But to me, and thousands of other adoring fans around the world, the only feature that truly matters on a Rolls-Royce is the Starlight headliner, and the Spectre takes its execution to another galaxy. Made up of thousands of fiber-optic cable hand-stitched into the headliner, the Starlight option is so desired by customers that it increases a used Rolls’ value by multiple times the original cost of the actual option if fitted — already close to $20,000, and it’s mimicked by many aftermarket tuners. Obviously the Spectre is available with the Starlight headliner, but it is now augmented by Starlight doors, too. The curved door panels have 4,796 individual stars that are arranged in a new type of pattern that gives the overall Starlight effect a globe-shaped 3D effect, like being in a planetarium. Rolls-Royce says the Starlight doors are its Bespoke division’s most technologically advanced feature ever — a lot of superlatives with this car, right? Like with the existing Starlight headliner, the Starlight doors should be personalizable, so you can make the cabin’s stars look like the real-life stars did on the night Cher was born. That’s what I’d do, at least.
Rolls-Royce isn’t ready to talk pricing specifics yet, only saying that the Spectre’s base price will land somewhere between the Cullinan (around $350,000) and the Phantom (around $460,000). But Rolls-Royce doesn’t actually sell any cars at their base price, or really anywhere close to it. As with every modern Rolls before it, the Spectre will be basically infinitely customizable — the brand offers more than 44,000 paint colors alone, along with the option to design your own.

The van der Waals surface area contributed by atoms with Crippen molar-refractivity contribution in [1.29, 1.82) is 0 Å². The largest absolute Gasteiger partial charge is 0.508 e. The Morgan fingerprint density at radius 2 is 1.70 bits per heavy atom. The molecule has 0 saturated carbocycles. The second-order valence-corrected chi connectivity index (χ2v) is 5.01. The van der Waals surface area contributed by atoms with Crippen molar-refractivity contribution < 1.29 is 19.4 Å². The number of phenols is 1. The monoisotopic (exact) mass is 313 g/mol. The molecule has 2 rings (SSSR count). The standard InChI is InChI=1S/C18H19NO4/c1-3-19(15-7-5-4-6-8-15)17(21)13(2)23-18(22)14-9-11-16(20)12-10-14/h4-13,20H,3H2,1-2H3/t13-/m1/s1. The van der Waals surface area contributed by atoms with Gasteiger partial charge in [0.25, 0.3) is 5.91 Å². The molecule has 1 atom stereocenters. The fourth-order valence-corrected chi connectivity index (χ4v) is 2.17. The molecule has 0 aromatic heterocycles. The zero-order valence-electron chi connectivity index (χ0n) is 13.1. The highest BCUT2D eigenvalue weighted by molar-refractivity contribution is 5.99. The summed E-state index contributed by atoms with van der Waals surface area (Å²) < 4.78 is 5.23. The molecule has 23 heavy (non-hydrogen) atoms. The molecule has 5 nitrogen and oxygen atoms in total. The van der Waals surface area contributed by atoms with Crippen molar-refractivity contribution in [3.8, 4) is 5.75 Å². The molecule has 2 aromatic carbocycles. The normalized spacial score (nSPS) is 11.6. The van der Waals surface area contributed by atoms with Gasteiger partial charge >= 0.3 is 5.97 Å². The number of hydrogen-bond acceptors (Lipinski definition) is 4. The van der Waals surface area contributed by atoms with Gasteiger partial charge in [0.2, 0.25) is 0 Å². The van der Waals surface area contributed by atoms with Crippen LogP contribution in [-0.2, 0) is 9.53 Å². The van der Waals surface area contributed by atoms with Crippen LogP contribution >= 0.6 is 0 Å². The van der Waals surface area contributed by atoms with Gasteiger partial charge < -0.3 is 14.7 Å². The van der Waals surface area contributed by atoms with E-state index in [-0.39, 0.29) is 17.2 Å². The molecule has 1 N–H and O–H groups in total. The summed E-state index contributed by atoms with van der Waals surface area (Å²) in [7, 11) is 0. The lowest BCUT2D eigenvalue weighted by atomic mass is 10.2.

With the start of 2023 just two months away, many high-end luxury brands are just at the point of showing electric car concepts, likewith the and Mercedes-Maybach with , and some are only talking eventual EV timelines, like and . But Rolls-Royce, traditionally one of the stodgiest, slow-to-change automakers on the planet, is here with its production EV now. The first customers have already finalized their specs, with deliveries to start in the fourth quarter of 2023. Rolls-Royce knows that the future of the luxury car is electric, and every car it sells will be fully electric by 2030.
There is one production EV entering production just a couple months after the Spectre that will be its only true rival for now, but it’s from an unexpected brand: Cadillac. This Monday night, Cadillac unveiled the production version of its Celestiq EV, a stupendous, gigantic four-door fastback with an art deco interior that will be fully hand-built and made to order in Michigan, to the tune of at least $300,000. As much as I hate to be corny and admit the cliche, we’re at the start of another roaring ’20s, and it’s pretty wild that Rolls-Royce and Cadillac are already emerging at the forefront of electric luxury.